The net zero energy building, or zero energy building (ZEB) for short, gets supplied with electricity from an electric power company, but it generates and stores electricity by itself to reduce purchase volume considerably. Because it can sell surplus electricity to an electric power company, the procurement volume of power comes out even.
Shimizu developed a design method to reduce energy consumption to virtually zero through self-support of electricity by employing windows with high heat insulating properties and utilizing natural ventilation. The company got an order from a religious institution for a low-rise office building for about 5 billion yen. The office building is scheduled to be completed in March 2013. This building will supposedly be the first ZEB in Japan. In addition to using LED illuminations and insulated windows, the company will introduce the latest building energy management system (BEMS) for full utilization of the electricity stored in battery.
Obayashi is developing a technology to construct a ZEB that conserves energy using earth thermal whose temperature remains the same throughout the year. Takenaka has been developing the idea of carbon-minus building that supplies surplus energy to other buildings. Toda plans to construct a ZEB by 2020. It costs 30-40% higher to construct a ZBE than a standard building. Shimizu is constructing its head office building in Tokyo that reduces carbon dioxide emissions by more than 60%.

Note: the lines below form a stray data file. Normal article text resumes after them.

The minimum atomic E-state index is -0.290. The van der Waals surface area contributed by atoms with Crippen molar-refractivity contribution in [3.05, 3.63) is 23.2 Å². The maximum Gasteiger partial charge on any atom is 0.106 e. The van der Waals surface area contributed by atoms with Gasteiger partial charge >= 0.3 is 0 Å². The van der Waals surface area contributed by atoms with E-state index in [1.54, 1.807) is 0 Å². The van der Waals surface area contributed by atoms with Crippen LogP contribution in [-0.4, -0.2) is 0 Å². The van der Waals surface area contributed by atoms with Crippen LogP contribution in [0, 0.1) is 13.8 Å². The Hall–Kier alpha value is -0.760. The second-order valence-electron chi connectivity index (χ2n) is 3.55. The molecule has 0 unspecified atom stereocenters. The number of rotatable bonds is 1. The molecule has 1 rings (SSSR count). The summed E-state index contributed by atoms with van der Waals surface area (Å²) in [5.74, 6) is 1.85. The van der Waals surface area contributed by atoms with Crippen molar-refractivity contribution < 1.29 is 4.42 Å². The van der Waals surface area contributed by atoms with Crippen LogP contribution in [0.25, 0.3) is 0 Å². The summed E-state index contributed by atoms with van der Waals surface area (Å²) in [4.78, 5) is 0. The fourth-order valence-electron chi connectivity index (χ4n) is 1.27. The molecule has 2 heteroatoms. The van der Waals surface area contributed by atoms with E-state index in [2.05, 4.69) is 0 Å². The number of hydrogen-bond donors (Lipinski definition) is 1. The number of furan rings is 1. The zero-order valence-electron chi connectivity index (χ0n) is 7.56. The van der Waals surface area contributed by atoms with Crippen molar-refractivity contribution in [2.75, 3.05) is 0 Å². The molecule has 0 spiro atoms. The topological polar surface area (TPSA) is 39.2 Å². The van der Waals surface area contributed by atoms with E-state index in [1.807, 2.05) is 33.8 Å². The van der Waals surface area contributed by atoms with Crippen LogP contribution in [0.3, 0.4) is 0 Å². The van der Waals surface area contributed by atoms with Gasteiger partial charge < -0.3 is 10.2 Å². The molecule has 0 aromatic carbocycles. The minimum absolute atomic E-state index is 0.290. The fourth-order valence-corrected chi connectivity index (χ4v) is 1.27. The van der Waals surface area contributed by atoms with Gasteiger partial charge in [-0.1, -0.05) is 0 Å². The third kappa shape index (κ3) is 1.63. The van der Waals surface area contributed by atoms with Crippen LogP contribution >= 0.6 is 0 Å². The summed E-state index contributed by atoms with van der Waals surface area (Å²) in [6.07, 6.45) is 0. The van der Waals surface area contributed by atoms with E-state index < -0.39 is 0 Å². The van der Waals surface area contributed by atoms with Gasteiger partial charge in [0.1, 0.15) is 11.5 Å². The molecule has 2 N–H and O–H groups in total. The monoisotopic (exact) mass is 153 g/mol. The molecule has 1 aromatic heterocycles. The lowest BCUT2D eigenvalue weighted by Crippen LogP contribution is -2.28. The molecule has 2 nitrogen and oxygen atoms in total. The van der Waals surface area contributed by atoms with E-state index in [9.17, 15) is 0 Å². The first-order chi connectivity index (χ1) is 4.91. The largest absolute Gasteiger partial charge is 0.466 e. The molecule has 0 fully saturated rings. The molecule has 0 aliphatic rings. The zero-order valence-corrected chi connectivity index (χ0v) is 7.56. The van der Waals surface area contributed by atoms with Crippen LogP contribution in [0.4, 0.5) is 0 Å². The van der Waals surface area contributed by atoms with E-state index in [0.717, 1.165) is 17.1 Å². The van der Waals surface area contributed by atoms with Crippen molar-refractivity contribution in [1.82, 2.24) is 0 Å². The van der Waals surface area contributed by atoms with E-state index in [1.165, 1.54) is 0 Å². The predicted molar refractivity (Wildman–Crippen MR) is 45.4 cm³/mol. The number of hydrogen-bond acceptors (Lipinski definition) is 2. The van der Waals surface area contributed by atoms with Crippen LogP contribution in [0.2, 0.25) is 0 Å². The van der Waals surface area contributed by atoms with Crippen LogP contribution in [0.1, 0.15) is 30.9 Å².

In 2009, the Ministry of Economy, Trade and Industry laid down a policy that newly buildings be a ZEB by 2030, and plans to appropriate a budget for subsidies to construct a building closed to a ZEB. The construction industry is busily occupied with the development of ZEB concepts because ZEBs are supposed to grow widespread in 2020.
State-of-the-art technology from Shimizu for reducing CO2 emissions